The Noli suite is a culmination in Leonor Orosa’s career but, having achieved it, she turned elsewhere. Let others exploit what she had opened up. She herself, the ever restless pioneer, again craved something “really new.” The task didn’t look promising. There hade meanwhile been the folk dance revival and the material had pretty much used up. Nothing new, it seemed, could be discovered about the native folk dance, or could be done with it.
But Leonor noticed that the folk dance troupes displayed all the facets of Philippine life except a major one; the religious experience. Here, still untouched, was a wealth of material –for, like all peoples in their youth, the Filipino is a corybantic worshipper, praying not with mouth or mind alone but with all his body, using all his limbs to express his faith as he dances in Obando before St.Clare, in Pateros before St. Martha, in Pakil before the Dolorosa, in Cebu before the Holy Child.
Above all, there was that season of the year which used to loom so large in the life of the Filipino: the time of Lent, which had produced his vividest customs and traditions: the Pasion and pabasa, the Caridad and cenaculo, the flagellants. Yet the Philippine theater had yet to put onstage the pageant of the penitentes.
Leonor Orosa decided to choreograph the Philippine Lent.
She searched around for a folk dance to base her drama on: it should be a sacred dance associated with the Cross– and almost at once the subli came to her mind. She pondered its double movement: the crouch of the male, the stern grace of the woman. Its rhythm–that mesmerizing ratatatat ratatatat –entered her being and so possessed it that at last she cried” “This is it! Yes, this is it!” The creative fever burned again.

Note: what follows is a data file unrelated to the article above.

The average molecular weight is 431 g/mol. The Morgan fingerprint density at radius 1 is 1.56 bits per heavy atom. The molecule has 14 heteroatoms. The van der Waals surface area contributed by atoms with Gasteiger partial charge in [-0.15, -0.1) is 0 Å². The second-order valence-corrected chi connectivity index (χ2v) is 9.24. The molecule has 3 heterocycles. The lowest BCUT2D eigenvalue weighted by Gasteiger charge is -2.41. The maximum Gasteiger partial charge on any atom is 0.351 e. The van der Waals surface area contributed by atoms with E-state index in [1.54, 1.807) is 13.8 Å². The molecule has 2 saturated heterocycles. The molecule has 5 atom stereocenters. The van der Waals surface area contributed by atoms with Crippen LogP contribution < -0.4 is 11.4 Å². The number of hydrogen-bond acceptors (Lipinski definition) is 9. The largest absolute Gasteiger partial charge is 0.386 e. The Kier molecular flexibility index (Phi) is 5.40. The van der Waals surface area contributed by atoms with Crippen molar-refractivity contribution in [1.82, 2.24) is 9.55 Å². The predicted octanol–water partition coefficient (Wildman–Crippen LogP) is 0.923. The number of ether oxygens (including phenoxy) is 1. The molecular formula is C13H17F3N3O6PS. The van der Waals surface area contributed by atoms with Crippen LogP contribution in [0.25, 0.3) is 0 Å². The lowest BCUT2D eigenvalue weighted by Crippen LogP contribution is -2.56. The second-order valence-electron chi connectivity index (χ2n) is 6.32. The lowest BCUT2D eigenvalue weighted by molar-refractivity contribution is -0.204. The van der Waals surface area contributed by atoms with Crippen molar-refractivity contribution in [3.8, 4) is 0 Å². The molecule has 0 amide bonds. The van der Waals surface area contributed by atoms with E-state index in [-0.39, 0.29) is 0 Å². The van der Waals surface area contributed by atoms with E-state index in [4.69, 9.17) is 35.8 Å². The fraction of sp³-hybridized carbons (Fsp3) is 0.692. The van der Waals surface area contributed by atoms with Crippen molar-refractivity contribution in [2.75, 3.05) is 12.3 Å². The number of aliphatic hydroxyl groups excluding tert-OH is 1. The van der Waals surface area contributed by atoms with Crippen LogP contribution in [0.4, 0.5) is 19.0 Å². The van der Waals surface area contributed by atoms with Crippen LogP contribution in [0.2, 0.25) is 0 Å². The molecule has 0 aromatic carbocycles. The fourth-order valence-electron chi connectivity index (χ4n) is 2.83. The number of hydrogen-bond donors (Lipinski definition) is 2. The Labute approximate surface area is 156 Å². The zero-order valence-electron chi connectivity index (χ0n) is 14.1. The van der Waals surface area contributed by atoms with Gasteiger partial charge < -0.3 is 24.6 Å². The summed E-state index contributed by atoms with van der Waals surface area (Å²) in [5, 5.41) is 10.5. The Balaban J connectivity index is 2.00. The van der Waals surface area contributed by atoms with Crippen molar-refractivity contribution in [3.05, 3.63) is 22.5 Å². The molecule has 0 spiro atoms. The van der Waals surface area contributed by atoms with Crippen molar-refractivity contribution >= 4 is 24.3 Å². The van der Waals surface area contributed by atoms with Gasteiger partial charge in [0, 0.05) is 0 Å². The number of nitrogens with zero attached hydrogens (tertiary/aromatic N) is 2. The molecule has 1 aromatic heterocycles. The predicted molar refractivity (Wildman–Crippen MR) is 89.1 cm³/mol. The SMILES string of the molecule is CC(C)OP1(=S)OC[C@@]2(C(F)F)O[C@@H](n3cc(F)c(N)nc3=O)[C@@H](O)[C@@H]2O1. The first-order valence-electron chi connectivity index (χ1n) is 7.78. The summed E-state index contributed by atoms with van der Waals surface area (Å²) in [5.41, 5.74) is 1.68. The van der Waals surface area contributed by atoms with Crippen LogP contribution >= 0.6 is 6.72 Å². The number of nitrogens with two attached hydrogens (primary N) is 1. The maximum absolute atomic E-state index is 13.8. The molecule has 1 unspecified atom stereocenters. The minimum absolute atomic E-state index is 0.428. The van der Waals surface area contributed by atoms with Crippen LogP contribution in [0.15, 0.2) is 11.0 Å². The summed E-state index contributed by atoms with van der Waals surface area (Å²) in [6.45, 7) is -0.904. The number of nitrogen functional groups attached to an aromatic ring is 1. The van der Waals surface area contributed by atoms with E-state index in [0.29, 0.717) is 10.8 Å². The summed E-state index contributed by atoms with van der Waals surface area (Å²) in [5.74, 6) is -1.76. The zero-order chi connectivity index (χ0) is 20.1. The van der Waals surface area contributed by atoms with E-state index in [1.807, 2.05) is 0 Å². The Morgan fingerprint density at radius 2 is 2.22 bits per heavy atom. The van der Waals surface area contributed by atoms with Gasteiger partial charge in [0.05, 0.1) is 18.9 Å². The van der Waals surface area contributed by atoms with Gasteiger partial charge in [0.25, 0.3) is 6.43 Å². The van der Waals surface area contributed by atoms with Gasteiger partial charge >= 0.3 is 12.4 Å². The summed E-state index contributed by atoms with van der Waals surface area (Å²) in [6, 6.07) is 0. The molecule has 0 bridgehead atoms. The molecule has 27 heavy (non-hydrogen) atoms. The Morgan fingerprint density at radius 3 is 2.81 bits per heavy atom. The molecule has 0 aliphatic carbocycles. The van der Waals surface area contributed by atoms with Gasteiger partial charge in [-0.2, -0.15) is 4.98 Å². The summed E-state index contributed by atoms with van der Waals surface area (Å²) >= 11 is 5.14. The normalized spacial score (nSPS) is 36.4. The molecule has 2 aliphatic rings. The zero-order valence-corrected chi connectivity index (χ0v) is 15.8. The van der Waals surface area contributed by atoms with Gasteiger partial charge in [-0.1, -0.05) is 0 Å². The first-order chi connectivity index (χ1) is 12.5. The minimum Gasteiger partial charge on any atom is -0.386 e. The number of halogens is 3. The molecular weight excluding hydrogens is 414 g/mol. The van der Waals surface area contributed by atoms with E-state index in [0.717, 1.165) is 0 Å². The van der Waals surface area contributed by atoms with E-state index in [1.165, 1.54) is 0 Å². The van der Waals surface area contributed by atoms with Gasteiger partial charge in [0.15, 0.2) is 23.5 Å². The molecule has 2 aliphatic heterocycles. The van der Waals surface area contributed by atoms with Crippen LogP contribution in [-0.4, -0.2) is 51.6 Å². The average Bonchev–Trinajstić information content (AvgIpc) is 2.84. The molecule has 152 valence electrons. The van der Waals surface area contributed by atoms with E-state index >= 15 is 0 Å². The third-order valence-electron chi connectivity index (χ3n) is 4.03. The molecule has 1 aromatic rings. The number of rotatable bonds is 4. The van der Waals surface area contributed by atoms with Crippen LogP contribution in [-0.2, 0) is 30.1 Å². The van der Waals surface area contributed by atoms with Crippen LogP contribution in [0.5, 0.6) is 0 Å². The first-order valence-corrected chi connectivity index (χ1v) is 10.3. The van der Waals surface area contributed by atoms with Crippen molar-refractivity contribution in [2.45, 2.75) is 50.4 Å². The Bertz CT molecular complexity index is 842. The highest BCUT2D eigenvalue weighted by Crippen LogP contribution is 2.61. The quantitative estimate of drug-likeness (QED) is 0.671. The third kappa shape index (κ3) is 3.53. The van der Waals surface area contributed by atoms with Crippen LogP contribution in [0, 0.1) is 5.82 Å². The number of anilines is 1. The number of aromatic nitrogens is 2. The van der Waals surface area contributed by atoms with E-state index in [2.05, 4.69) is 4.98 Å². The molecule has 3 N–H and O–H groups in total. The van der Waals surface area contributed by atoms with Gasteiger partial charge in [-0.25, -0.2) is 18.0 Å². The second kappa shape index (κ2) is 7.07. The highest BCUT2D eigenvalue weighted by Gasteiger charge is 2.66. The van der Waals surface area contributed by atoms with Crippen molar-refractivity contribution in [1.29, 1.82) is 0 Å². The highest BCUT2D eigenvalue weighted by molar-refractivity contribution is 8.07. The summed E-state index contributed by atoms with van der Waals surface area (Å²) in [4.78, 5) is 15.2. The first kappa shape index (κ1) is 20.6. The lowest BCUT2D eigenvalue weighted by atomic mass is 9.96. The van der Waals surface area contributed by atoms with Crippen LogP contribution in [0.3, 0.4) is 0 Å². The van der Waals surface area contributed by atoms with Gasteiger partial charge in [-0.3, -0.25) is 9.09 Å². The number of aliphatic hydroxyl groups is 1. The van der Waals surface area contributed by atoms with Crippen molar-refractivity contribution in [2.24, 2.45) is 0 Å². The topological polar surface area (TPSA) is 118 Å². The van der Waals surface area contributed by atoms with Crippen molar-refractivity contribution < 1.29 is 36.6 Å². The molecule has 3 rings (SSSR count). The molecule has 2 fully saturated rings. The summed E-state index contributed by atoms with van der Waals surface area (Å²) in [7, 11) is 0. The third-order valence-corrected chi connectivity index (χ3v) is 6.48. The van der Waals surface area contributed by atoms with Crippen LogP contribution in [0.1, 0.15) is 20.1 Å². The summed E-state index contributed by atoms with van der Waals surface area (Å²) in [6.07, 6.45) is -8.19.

She started with nothing save the rhythm, that monotone rising to a crescendo, and from it she gradually evolved the swaying of the crowd in mystical rapture, of a priest rapt in a paean of Golgotha. The people crouch and bow their heads to the ground in a beautiful circular movement; and the women’s loosened hair, spinning, accentuates the rising fervor. The priest bends forward, bends backward, and caresses the air with his hands. In the background rises the Cross and the crowd undulates toward it as the rhythm of the subli, the rhythm of ecstacy, grows faster, faster.
Then the monotone darkens, is no longer the swaying of a crowd but the whips, the writhing of a flagelante scourging himself. Like a dancing dervish, he prances about in a rapture of pain. Like a sacrificial offering, he crouches down before the Cross and bends backward, his arms forming a cross upon his breast as he flails himself on the back. Four men whose dance vaguely suggests the maglalatik gather around him and scourge him further. The tempo builds up to its climax and the flagelante swoons as the four men, in a swift grouping of terrifying loveliness, raise him aloft on a bamboo pole.
Again, the monotone changes in throb, is now the treading of feet on procession; and the women bearing lights on the palms of their hands seem to be dancing the pandango sa ilaw as they glide forward, and the binasuan as, like Veronicas, they wipe the bleeding face of the flagelante. But the rhythm of the subli is still dominant and it becomes a clattering, a shattering roar, as the stage darkens and the radiance of the Cross alternately fades and flashes–for this is the moment of the Tinieblas, the death of the Lord.
In the last scene, the Salubong, the monotone is muted and the subli dance, highly stylized, may be glimpsed in the movements of the Christ appearing to his Mother, and of the Virgin bending to feel the wounds of her son. The subli, as has been noted, is an ambiguous dance and a number of people have been shocked by an undercurrent of sensuality in this dance of the Risen Christ and the Virgin. “Almost like lovers!” is the outraged comment. Leonor Orosa has been very daring, but she has not offended against good taste or devotion. She has clothed her Christ in a pale-blue camisa, her Virgin in a white veil instead of the traditional black mantle. The dance she created is charming and she has tried to bring the powerful subli rhythms under control –but it’s possible that the subli has been stronger than she. The dark moods the old Batangueños wove into the Dance of the Cross do slightly cloud Leonor Orosa’s salute to the Resurrection. On the other hand, they are not out of the place there, for they remind us that Easter is older than Christianity and that the rites of the Risen God used to be pagan fertility rites in honor of phallic figures like Adonis and Dionysus, and of earth goddesses like Isis and Astarte.